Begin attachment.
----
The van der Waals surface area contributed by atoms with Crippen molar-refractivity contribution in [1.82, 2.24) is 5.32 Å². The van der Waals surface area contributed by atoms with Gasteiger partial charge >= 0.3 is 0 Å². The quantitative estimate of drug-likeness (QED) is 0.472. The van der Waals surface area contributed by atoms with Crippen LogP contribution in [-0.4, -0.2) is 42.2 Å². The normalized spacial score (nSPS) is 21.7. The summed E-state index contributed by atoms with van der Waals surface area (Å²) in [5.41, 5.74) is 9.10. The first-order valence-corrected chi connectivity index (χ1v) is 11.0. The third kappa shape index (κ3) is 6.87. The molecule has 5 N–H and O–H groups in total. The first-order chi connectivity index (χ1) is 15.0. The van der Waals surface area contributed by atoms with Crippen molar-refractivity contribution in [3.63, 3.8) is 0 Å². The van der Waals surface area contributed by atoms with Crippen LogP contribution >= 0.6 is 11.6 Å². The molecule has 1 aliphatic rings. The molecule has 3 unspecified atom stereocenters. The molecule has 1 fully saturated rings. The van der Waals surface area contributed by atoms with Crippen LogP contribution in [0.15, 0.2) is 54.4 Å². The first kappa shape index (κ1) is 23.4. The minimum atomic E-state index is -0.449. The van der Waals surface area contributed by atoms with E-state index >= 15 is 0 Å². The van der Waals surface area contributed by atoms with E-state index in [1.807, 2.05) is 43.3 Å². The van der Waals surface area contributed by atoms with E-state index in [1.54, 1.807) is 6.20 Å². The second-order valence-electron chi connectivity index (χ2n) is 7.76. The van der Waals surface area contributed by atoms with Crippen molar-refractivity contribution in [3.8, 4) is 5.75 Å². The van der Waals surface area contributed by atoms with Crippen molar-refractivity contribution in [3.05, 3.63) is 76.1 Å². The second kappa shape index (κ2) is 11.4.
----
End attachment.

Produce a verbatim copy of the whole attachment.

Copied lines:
The van der Waals surface area contributed by atoms with Crippen molar-refractivity contribution in [1.82, 2.24) is 5.32 Å². The van der Waals surface area contributed by atoms with Gasteiger partial charge >= 0.3 is 0 Å². The quantitative estimate of drug-likeness (QED) is 0.472. The van der Waals surface area contributed by atoms with Crippen LogP contribution in [-0.4, -0.2) is 42.2 Å². The normalized spacial score (nSPS) is 21.7. The summed E-state index contributed by atoms with van der Waals surface area (Å²) in [5.41, 5.74) is 9.10. The first-order valence-corrected chi connectivity index (χ1v) is 11.0. The third kappa shape index (κ3) is 6.87. The molecule has 5 N–H and O–H groups in total. The first-order chi connectivity index (χ1) is 15.0. The van der Waals surface area contributed by atoms with Crippen molar-refractivity contribution in [3.63, 3.8) is 0 Å². The van der Waals surface area contributed by atoms with Crippen LogP contribution >= 0.6 is 11.6 Å². The molecule has 1 aliphatic rings. The molecule has 3 unspecified atom stereocenters. The molecule has 1 fully saturated rings. The van der Waals surface area contributed by atoms with Crippen LogP contribution in [0.15, 0.2) is 54.4 Å². The first kappa shape index (κ1) is 23.4. The minimum atomic E-state index is -0.449. The van der Waals surface area contributed by atoms with E-state index >= 15 is 0 Å². The van der Waals surface area contributed by atoms with E-state index in [1.807, 2.05) is 43.3 Å². The van der Waals surface area contributed by atoms with E-state index in [1.54, 1.807) is 6.20 Å². The second-order valence-electron chi connectivity index (χ2n) is 7.76. The van der Waals surface area contributed by atoms with Crippen molar-refractivity contribution in [3.8, 4) is 5.75 Å². The van der Waals surface area contributed by atoms with Crippen molar-refractivity contribution in [3.05, 3.63) is 76.1 Å². The second kappa shape index (κ2) is 11.4.